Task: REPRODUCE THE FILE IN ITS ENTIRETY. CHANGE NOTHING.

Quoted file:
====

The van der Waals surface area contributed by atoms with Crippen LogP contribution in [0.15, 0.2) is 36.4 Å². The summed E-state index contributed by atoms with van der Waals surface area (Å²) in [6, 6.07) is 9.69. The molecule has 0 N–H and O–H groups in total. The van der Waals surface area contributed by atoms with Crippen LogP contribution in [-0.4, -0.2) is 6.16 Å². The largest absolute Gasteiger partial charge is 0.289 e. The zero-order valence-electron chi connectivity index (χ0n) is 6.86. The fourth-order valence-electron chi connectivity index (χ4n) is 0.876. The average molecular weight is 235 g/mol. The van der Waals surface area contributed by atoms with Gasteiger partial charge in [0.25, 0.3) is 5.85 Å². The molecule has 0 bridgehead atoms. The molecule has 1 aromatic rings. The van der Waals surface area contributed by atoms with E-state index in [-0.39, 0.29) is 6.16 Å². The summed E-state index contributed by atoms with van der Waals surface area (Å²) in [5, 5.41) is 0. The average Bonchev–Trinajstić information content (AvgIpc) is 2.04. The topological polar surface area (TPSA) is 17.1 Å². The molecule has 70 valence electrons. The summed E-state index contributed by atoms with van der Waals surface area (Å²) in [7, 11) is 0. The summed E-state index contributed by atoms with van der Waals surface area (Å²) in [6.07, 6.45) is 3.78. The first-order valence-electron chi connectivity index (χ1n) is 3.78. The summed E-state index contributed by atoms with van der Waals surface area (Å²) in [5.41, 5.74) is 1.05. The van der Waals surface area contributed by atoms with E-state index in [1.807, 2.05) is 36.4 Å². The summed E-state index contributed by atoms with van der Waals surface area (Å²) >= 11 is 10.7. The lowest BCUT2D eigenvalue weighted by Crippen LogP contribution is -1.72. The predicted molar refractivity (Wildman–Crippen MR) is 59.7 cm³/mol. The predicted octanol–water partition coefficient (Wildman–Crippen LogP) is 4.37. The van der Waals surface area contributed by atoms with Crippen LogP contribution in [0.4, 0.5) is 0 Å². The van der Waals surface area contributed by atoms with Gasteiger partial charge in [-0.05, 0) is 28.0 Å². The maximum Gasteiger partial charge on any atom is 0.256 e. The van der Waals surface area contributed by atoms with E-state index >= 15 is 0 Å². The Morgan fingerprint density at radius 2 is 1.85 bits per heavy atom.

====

The van der Waals surface area contributed by atoms with Crippen LogP contribution in [0.15, 0.2) is 36.4 Å². The summed E-state index contributed by atoms with van der Waals surface area (Å²) in [6, 6.07) is 9.69. The molecule has 0 N–H and O–H groups in total. The van der Waals surface area contributed by atoms with Crippen LogP contribution in [-0.4, -0.2) is 6.16 Å². The largest absolute Gasteiger partial charge is 0.289 e. The zero-order valence-electron chi connectivity index (χ0n) is 6.86. The fourth-order valence-electron chi connectivity index (χ4n) is 0.876. The average molecular weight is 235 g/mol. The van der Waals surface area contributed by atoms with Gasteiger partial charge in [0.25, 0.3) is 5.85 Å². The molecule has 0 bridgehead atoms. The molecule has 1 aromatic rings. The van der Waals surface area contributed by atoms with E-state index in [-0.39, 0.29) is 6.16 Å². The summed E-state index contributed by atoms with van der Waals surface area (Å²) in [5, 5.41) is 0. The average Bonchev–Trinajstić information content (AvgIpc) is 2.04. The topological polar surface area (TPSA) is 17.1 Å². The molecule has 70 valence electrons. The summed E-state index contributed by atoms with van der Waals surface area (Å²) in [7, 11) is 0. The summed E-state index contributed by atoms with van der Waals surface area (Å²) in [6.07, 6.45) is 3.78. The first-order valence-electron chi connectivity index (χ1n) is 3.78. The summed E-state index contributed by atoms with van der Waals surface area (Å²) in [5.41, 5.74) is 1.05. The van der Waals surface area contributed by atoms with E-state index in [1.807, 2.05) is 36.4 Å². The summed E-state index contributed by atoms with van der Waals surface area (Å²) >= 11 is 10.7. The lowest BCUT2D eigenvalue weighted by Crippen LogP contribution is -1.72. The predicted molar refractivity (Wildman–Crippen MR) is 59.7 cm³/mol. The predicted octanol–water partition coefficient (Wildman–Crippen LogP) is 4.37. The van der Waals surface area contributed by atoms with Crippen LogP contribution in [0.4, 0.5) is 0 Å². The van der Waals surface area contributed by atoms with Gasteiger partial charge in [-0.05, 0) is 28.0 Å². The maximum Gasteiger partial charge on any atom is 0.256 e. The van der Waals surface area contributed by atoms with E-state index >= 15 is 0 Å². The Morgan fingerprint density at radius 2 is 1.85 bits per heavy atom.